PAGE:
Arrogance tends to lead to owners having an inflated perception of what their company’s valuation is and often a failed M&A process. It’s understandable that the person who has built it knows the true potential of the firm. However, what they can fail to see is that acquirers will take a necessarily tainted view of the business, and that it’s a negotiation process, so naturally, the buyer is going to start with a low offer.

Arrogant clients can take great personal offense to this and call off the deal when it’s actually a very good offer.

With so many moving parts, how do you keep deals moving and avoid bottlenecks and deal fatigue?

The key to achieving a successful outcome is having a defined process. This enables the deal to have momentum and move quickly. Business owners have businesses to run and buyers can have short attention spans. We prepare all of the documentation prior to marketing the business and we think like a buyer when putting it together. By being prepared and anticipating questions, we are ready before we begin.

Deal fatigue can be avoided by keeping the client out of the process. The best place for a business owner is running the business! We tend to have them involved at the beginning when we gather information and develop the documentation. Then the client isn’t involved, other than update calls, until we have offers in hand, which is generally a few months later. By breaking up the time spent in the transaction process, the client is given a break and fatigue is lessened.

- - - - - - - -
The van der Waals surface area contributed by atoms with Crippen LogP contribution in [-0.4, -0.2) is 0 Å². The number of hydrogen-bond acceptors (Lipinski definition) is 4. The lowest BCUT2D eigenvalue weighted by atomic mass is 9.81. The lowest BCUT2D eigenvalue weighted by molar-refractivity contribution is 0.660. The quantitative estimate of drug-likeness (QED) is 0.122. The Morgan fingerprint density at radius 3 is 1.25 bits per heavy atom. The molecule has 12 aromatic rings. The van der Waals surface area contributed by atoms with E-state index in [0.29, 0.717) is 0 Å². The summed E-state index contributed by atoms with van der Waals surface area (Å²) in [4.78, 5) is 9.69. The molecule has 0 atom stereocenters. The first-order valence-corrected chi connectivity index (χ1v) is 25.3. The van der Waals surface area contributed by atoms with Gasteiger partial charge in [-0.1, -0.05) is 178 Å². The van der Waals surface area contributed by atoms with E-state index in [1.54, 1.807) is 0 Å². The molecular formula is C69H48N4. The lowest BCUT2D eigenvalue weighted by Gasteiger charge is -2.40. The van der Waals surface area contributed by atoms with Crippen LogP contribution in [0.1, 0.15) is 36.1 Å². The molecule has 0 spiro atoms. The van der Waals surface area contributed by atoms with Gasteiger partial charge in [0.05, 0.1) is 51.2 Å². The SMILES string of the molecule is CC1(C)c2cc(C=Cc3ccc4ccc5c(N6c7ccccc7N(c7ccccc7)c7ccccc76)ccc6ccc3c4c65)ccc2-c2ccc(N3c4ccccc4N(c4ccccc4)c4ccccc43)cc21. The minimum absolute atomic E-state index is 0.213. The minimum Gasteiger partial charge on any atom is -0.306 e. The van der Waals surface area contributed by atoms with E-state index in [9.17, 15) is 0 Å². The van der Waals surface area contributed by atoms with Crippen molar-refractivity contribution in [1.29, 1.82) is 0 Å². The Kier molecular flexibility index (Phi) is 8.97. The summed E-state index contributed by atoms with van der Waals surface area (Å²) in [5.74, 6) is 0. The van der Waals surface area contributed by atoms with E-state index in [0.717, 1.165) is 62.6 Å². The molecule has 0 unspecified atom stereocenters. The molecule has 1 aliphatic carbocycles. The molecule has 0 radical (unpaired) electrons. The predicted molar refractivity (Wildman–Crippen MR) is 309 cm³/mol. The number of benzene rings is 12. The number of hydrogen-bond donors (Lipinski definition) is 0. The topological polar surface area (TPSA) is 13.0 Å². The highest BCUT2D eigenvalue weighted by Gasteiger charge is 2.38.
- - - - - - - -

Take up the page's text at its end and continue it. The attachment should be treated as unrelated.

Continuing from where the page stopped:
Tell us about your biggest deal disaster (everybody’s got one)?

A painful memory, thanks. A client walked away from the table at the very last minute because they didn’t know what they would do post close. Their life was the business. I suggested with $50M he could do pretty much whatever he wanted to. He disagreed.

It’s called the IKEA effect — the tendency to place a disproportionately high value on things that you build yourself. How do you manage unrealistic valuation expectations from sellers who have spent years building their business?

I’ve seen it and understand it. The first time I made an offer to buy a company, the owner tossed his wine on me and left. He was insulted by my valuation. He told me I hadn’t taken into account all of his sweat equity. His advisor, who was also there, thanked me for giving the same number as he had months earlier, while I wiped myself off.

Business owners know their business inside out, and take great pride from them. Unfortunately, buyers don’t. Buyers will take a skeptical view of the business. They don’t see it the same way as the owner.

One of the roles of an advisor is to take the emotion out of the process. This starts from the beginning when I ask, “What do you think your business is worth?” From there, I explain the various methods of valuing a company, provide examples of similar transactions, and what the company can do to enhance its value. However, if a seller is stuck on an unrealistic valuation, I will turn the assignment down. Otherwise, it will be like trying to assemble IKEA furniture: frustrating, not quite right, and always some left over parts.